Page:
India take on arch rivals Pakistan in their second Group B match of the 2018 ICC Women’s World Twenty20 on Sunday at Providence Stadium in Guyana. As compared to the men, there may not be as much frenzy when the women face off, but the players always feel the tension of an India-Pakistan match. Pakistan in particular, have a tendency to lift their game whenever they face India in a T20 World Cup— having beaten them twice in the last three editions. If Javeria Khan’s team aims to improve on that record, they will have to win some key battles on Sunday.
Smriti Mandhana v Sana Mir
Smriti Mandhana has been one of the leading batters in the world over the last 12 months. Her form since the start of the year has been sensational for both India and Western Storm in the Women’s Super League in England. Interestingly, during India’s tour of Sri Lanka in September, Mandhana had some issues while facing off-spinner Shashikala Siriwardene. Bowling from over the wicket, Siriwardene was pitching the ball on middle-and-leg stump and getting it to turn away quite sharply. Mandhana found herself often feeling for the ball, unable to score with any freedom.
Sana Mir, also an off-spinner, who has been taking the new ball for Pakistan of late, is a similar bowler to Siriwardene. A canny operator, currently ranked no.1 in ODIs, Mir changes her pace beautifully, using slight variations in angle to outwit batters. She was able to extract some turn on the surface in Guyana during Pakistan’s first match against Australia. If Mandhana gets set, she has the ability to rip apart any attack, so Pakistan will be hoping Mir can dislodge her early.
Jemimah Rodrigues v Anam Amin
Anam Amin loves playing against India. In five T20Is, the left-arm spinner has taken five wickets at an average of 15.20 and an outstanding economy rate of 4.00. She is one of Pakistan’s key bowlers and often takes the new ball. When she last played against India— at the Asia Cup in Kuala Lumpur — Amin finished with figures of 2 for 10 in her four overs dismissing both Mithali Raj and Deepti Sharma without allowing them to score. Jemimah Rodrigues, who started the World Cup campaign with a measured half-century, handled New Zealand’s spinners brilliantly using her feet to smother the spin, but Amin will pose a different challenge than Amelia Kerr and Co. She has a deceptive arm ball, and with Rodrigues’ tendency to sometimes play around her front pad, she could prove dangerous.
Poonam Yadav v Bismah Maroof
Poonam Yadav is India’s premier wicket-taker in T20Is, while Bismah Maroof is arguably Pakistan’s best batter and also their best player of spin. Yadav, a leg-spinner, will bring the ball back into the left-handed Maroof, who quite enjoys playing the sweep shot. She gets a big stride forward, extends her arms and transfers her weight quite perfectly into the shot. Although she scored only 26 against Australia, Maroof looked in good touch — scoring square of the wicket on both sides of the ground. To counter Maroof’s sweep, it is likely Yadav will unveil her googly — a delivery she uses quite generously when bowling to left-handers. Yadav has the happy knack of picking up the big wickets in every game she plays. In India’s opening match, she dismissed Sophie Devine and Katey Martin; and within the Pakistan batting line-up, Maroof's is as big a wicket as they come. How the left-hander approaches the challenge that Yadav presents will most likely determine the outcome of the match, because if Pakistan want to pull off an upset, Maroof’s contributions will be key.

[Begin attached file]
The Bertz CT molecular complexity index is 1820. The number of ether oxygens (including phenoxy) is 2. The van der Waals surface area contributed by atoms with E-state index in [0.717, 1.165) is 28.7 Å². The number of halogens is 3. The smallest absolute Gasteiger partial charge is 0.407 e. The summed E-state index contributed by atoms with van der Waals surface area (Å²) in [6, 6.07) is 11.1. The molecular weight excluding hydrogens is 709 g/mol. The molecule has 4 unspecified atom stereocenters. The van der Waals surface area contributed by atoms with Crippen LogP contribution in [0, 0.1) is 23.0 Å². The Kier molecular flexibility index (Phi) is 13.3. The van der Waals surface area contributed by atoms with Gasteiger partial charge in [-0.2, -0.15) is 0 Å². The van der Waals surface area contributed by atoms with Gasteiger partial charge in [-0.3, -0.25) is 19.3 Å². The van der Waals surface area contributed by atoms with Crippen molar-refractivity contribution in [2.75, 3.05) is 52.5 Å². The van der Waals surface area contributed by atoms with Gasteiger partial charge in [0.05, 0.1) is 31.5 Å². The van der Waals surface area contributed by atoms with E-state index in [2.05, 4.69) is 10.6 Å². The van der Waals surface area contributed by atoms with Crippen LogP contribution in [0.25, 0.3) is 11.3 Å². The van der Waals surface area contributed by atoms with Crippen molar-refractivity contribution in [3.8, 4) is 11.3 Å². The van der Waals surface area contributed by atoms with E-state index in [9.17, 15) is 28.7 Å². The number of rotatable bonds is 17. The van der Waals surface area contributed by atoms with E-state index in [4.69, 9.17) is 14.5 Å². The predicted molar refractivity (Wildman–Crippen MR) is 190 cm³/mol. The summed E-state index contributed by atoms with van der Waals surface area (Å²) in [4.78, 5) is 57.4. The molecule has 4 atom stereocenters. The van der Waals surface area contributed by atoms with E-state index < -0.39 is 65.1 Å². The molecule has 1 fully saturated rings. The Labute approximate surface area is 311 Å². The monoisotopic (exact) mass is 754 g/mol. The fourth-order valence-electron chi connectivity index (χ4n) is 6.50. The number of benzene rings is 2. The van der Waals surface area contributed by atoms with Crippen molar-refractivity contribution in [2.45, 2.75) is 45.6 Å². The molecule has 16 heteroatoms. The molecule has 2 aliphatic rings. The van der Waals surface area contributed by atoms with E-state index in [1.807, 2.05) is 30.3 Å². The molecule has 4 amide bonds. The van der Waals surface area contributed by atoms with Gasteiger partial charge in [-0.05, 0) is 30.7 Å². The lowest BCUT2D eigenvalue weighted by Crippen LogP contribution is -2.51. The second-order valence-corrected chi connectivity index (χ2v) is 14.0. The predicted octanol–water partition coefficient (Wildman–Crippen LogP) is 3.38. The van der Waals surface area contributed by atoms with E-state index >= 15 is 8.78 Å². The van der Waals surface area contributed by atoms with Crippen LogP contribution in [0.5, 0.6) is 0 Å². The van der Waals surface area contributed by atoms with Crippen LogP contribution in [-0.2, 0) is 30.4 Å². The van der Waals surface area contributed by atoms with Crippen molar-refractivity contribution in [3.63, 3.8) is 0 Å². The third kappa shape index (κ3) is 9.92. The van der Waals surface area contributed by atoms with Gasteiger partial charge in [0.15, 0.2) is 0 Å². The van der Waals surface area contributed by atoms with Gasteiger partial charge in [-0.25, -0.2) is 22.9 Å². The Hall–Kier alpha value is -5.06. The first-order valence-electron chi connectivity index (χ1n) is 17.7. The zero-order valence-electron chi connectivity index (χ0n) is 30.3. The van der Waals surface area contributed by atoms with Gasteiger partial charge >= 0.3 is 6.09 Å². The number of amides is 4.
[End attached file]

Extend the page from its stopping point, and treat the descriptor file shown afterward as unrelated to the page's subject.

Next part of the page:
Aliya Riaz v Harmanpreet Kaur
In the space of 24 hours, Harmanpreet Kaur took India from dark horses to serious contenders in this T20 World Cup. Kaur’s scintillating century against New Zealand in the opening match stamped her authority on the tournament and sent warning signals to all the other teams in the competition. India seem a tough team to beat with their captain in such ominous touch. For Pakistan, Aliya Riaz could be the one to help keep her quiet. Kaur is extremely destructive against spin, but she does not start very well against pace. In Pakistan’s opening match, it was Riaz’s four-over spell of 2 for 25 that helped pull Australia back, restricting them to 165. The right-arm pacer bowled with a simple plan— full and straight— and used her slower deliveries to good effect. She shapes the ball away from the right-hander and could be a tricky customer to face at the start of the innings— certainly someone Kaur will be wary of.
Javeria Khan v India’s spinners
Statistically, Javeria Khan is Pakistan’s second-best batter in T20Is with 1,360 runs in 82 matches. Recently thrust into a leadership role due to Maroof’s illness, the right-hander is one of the team’s key figures in the middle order. Like most small built players, Khan likes pace on the ball, and looks to score square of the wicket. She uses her bottom hand to manoeuvre the ball into gaps and runs hard between the wickets. With the relatively slow, spin-friendly conditions in Guyana, India will likely stick with their four-pronged spin attack, not providing any pace for their opponents to work with. Khan, whose game lacks power— she has hit only two sixes in her T20I career— will have to find a way to score against India’s slow bowlers. Traditionally, she has struggled against the arch-rivals, but as captain, Khan will have to dig deep and try to lead by example.